BikePortland

ODOT identifies 35 ‘critical need’ locations on Oregon Coast Bike Route


ODOT says a bypass around the dreaded Arch Cape Tunnel is a possibility. Let them know how much you’d like that!
(Photo © J. Maus/BikePortland)

All the “critical needs” projects on the map.

As one of the final steps in a two-year planning effort for the Oregon Coast Bike Route, the Oregon Department of Transportation just released an important online open house.

The open house consists of a map highlighting 35 “critical needs” projects they’ve identified (with help of your previous feedback) as the highest priority locations for investment and updates. The projects stretch from Astoria to Brookings and are the scariest places to bike along 340-mile stretch. Many of them have very narrow or non-existing space to ride a bike and/or a history of crashes and documented risk factors.

One of the projects proposes a bypass of the Arch Cape Tunnel (which I highlighted as an “ugly” point of my ride on the route in 2013) in the form of a new bike path that would wind through Oswald West State Park.

Potential solutions for Arch Cape tunnel.


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Changes to make the Yaquina Bay Bridge safer for cycling also made the cut. Among the possible upgrades ODOT proposes include: lower speed limits when new flashing lights are activated, sharrow lane markings; caution signs warning of bicycle riders; and even a possible ferry or shuttle service to avoid riding it altogether.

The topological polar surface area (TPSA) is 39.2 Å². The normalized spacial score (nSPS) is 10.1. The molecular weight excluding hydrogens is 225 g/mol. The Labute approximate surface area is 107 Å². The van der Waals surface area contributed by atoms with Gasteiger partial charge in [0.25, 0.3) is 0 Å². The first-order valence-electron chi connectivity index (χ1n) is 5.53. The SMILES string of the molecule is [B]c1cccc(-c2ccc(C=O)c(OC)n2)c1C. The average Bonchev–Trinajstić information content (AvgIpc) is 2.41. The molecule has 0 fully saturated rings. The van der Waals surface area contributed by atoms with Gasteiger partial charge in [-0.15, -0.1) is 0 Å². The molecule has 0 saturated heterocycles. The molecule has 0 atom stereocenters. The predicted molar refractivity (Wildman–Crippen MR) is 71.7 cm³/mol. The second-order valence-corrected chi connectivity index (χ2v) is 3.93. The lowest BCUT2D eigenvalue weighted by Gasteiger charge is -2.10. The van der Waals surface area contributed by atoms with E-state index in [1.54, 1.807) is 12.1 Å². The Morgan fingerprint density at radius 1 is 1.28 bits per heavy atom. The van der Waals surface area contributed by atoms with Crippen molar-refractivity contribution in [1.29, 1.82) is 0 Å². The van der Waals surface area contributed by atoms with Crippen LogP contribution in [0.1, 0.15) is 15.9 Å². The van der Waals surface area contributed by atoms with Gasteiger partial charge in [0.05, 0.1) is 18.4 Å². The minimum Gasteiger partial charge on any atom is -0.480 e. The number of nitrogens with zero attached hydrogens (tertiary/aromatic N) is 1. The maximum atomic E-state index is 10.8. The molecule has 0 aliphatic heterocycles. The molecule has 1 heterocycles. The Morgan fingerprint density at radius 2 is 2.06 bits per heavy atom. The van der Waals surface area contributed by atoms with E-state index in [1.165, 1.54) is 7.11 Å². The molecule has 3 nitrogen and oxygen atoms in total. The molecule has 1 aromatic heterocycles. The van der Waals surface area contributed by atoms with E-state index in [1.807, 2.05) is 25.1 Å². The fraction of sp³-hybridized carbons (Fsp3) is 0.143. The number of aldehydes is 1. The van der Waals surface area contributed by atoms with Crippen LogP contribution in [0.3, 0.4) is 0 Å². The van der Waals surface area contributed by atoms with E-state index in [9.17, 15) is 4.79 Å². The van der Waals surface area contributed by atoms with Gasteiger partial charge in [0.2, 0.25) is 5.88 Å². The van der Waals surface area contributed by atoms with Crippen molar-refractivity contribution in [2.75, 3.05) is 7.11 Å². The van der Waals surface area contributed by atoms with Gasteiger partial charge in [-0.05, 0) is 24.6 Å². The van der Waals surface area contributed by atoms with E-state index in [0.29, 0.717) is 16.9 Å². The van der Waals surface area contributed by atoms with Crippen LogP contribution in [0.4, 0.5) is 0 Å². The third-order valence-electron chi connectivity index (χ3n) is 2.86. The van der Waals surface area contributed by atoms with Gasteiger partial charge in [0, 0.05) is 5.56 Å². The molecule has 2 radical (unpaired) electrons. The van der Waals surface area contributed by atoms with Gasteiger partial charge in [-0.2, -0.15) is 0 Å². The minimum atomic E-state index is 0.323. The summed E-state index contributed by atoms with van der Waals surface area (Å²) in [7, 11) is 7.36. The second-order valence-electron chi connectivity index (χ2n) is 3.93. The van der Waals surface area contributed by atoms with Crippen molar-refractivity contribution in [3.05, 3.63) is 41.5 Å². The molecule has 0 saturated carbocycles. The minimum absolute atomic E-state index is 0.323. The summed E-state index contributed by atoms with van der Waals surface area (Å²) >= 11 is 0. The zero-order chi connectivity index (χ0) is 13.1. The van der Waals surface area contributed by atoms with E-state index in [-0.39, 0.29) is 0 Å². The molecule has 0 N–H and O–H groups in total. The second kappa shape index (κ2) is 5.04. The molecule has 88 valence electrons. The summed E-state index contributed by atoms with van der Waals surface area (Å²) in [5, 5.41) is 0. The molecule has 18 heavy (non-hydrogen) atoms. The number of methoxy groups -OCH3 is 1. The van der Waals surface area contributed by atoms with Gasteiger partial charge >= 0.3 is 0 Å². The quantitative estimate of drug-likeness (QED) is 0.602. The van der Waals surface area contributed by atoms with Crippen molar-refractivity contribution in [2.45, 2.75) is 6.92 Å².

Road diet through Reedsport is on the table.

When it comes to locations where the route goes through busy towns, ODOT lists adding wider bike lanes and narrowing general purpose lanes as possible changes.

The Oregon Coast Bike Route has never had a comprehensive plan backing it up and it’s been decades since it was last updated. With growth in population in cities along the route and the ever-increasing popularity of the route (an estimated 6,000 to 10,000 people use it each year), ODOT says “the time is right” for this plan.

While the plan won’t set aside any funding, and none of the project proposals released in the online open house are binding, the idea is that this process will help refine and prioritize what’s needed and set the stage for future funding opportunities.

To take part in the open house, check out the online map and click the section you’re interested in. A window will open up where you can view the proposals and then leave comments specific to that section.

— Jonathan Maus: (503) 706-8804, @jonathan_maus on Twitter and jonathan@bikeportland.org
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